The suspension’s not bad either — and along with the throttle response can be set to Comfort, Sport or Sport+ in an instant. On the standard 19in wheels of our test car (we’d opt for the aesthetically pleasing twenties) the ride across broken American tarmac was pretty impressive, managing to remain comfortable at motorway speeds especially. Swap to a firmer setting and the M6 continues to impress, with little in the way of body roll.
One thing that is noticeable is this car’s weight through the turns (it comes in at just over two tonnes — 50kg more than the previous M6 Convertible), especially when asking it to make a quick change in direction. It remains stiff and fuss-free throughout, which is mostly due to the new way the M6 has had its rear sub-frame mounted to the rest of the chassis — gone are the rubber linkages, replaced with solid connections. The result, along with the extra strengthening around the shell and other sections of chassis, is a car that remains unflustered no matter what the conditions beneath the tyres — even mid-corner bumps can’t truly unsettle this roofless M6.
And while throttle and steering options make smaller changes to the way this car drives the former hides another of this car’s tricks — in Sport or Sport+ modes the exhaust valves in the quad-pipe system are activated. With the turbos, this engine is certainly a little more muffled than many would like, but it makes a pleasing growl at low speeds and full-bore upshifts are accompanied by a neat little burp as cogs are swapped near the engine’s redline. It’s still not as dramatic as you might expect, and a Jaguar XKR-S sounds more exciting and emotional, but it’s a small complaint.
And as great as that Jag sounds, the option to change so many of this car’s parameters is certainly addictive, and somewhat confusing (the amount of different configurations numbers nearly 500 when all gearbox modes — manual and automatic — are taken into account).
We find ourselves thumbing between the different settings along the short straights, readied for the ever-challenging corners that are soon upon us, and eventually find a series of settings that please us the most. Helpfully these can then be saved to the car’s computer with either of the steering wheel-mounted M1 or M2 buttons — a bit like an electric seat’s memory.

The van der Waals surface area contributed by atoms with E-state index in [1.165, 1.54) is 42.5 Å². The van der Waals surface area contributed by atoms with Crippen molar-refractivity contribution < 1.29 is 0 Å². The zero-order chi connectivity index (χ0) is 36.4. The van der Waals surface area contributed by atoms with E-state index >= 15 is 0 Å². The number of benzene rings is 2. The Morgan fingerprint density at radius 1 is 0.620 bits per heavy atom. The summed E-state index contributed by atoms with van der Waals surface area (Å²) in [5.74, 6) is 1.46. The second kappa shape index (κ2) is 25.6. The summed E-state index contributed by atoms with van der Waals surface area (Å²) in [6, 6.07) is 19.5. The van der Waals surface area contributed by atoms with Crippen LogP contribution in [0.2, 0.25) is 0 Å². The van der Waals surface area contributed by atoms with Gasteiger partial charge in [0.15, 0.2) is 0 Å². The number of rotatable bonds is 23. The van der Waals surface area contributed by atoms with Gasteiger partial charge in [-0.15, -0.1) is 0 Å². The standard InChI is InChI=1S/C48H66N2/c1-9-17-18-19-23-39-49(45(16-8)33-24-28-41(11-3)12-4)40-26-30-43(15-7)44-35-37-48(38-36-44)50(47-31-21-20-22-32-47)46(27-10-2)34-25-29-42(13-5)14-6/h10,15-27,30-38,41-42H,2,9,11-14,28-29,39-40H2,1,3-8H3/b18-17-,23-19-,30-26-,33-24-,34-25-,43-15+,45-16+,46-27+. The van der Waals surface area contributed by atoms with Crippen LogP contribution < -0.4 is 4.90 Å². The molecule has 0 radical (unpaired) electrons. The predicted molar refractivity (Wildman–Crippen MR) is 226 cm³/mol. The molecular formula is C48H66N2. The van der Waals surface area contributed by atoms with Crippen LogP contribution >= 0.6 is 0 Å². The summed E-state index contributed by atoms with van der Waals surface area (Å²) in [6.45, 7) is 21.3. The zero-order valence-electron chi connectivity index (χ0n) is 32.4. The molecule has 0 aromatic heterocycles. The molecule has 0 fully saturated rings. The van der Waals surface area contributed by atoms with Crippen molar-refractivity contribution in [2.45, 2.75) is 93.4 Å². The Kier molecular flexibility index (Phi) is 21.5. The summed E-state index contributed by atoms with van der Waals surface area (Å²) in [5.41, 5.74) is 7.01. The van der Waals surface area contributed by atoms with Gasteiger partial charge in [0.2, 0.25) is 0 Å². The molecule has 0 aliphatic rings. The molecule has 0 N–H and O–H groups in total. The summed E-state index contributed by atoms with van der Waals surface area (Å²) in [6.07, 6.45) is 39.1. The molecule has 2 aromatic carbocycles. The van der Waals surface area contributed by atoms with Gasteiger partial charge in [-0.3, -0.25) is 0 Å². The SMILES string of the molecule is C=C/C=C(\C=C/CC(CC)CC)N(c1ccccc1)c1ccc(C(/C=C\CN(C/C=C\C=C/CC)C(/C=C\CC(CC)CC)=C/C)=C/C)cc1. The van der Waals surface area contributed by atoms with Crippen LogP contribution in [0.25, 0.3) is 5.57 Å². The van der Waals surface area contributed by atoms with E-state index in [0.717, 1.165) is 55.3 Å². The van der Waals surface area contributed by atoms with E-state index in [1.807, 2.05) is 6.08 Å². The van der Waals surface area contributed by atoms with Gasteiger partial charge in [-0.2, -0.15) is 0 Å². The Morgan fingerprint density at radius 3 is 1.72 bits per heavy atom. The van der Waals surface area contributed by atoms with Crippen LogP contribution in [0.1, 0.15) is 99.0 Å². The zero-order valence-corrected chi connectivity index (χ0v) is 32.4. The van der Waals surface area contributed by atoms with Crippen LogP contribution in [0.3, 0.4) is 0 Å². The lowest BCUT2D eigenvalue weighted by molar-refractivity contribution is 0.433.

With the throttle in Sport+, suspension and steering in Sport, gearbox in setting three and the DSC (Dynamic Stability Control) in Sport mode — a halfway house between off and on that leaves a modicum of slip to really flatter even the most ham-fisted of drivers — the M6 comes alive.
Grip in the dry is outstanding, and only if you are particularly aggressive with the throttle and steering will the rear of the Convertible become even mildly unsettled. Turn in is sharp, and no matter how quickly you enter a corner the rear is progressive in its movements. You can even jab the brakes mid-bend (as we had to on occasion for missing the rock slides now littering our lane) and there is no drama from either end of the M6. And though the brakes of BMW’s M cars often come under criticism, especially with repeated track use where they often feel under specified for the car’s capabilities, on the road (even with high air temperatures) they remained strong and fade-free. Those worried can specify the carbon ceramics with six-piston callipers, but we’d be inclined to save our money.
As with all the very best hot rods, the M6 looks and feels a bit special inside and out. Along with the oversized rims and extended track (by 30mm) the wheel arches are flared, the front bumper more aggressive and the rear diffuser deeper.
The M badge makes a return to the double-kidney grille in homage to the original M6 and the car looks especially cool in one of the new matte paint finishes. Inside you’re treated to M specific seats, instruments and a head-up display with M-only modes and a dashboard trimmed in high quality leather. And then there’s that roof, a canvas covering shared with the rest of the 6 Series Convertible range, it looks good up (thanks to the flying buttresses) and stows away almost invisibly — the fact you can operate it on the move is the icing on the cake.
So while the Germans are often accused of lacking a sense of humour, with its latest M6 it seems this preconception couldn’t be further from the truth. A truly bonkers car, hilarity ensues as soon as you press the go pedal. Thanks mainly to that 560bhp engine, the latest M car really does embody the hot-rod concept beautifully; almost makes us want to move to California…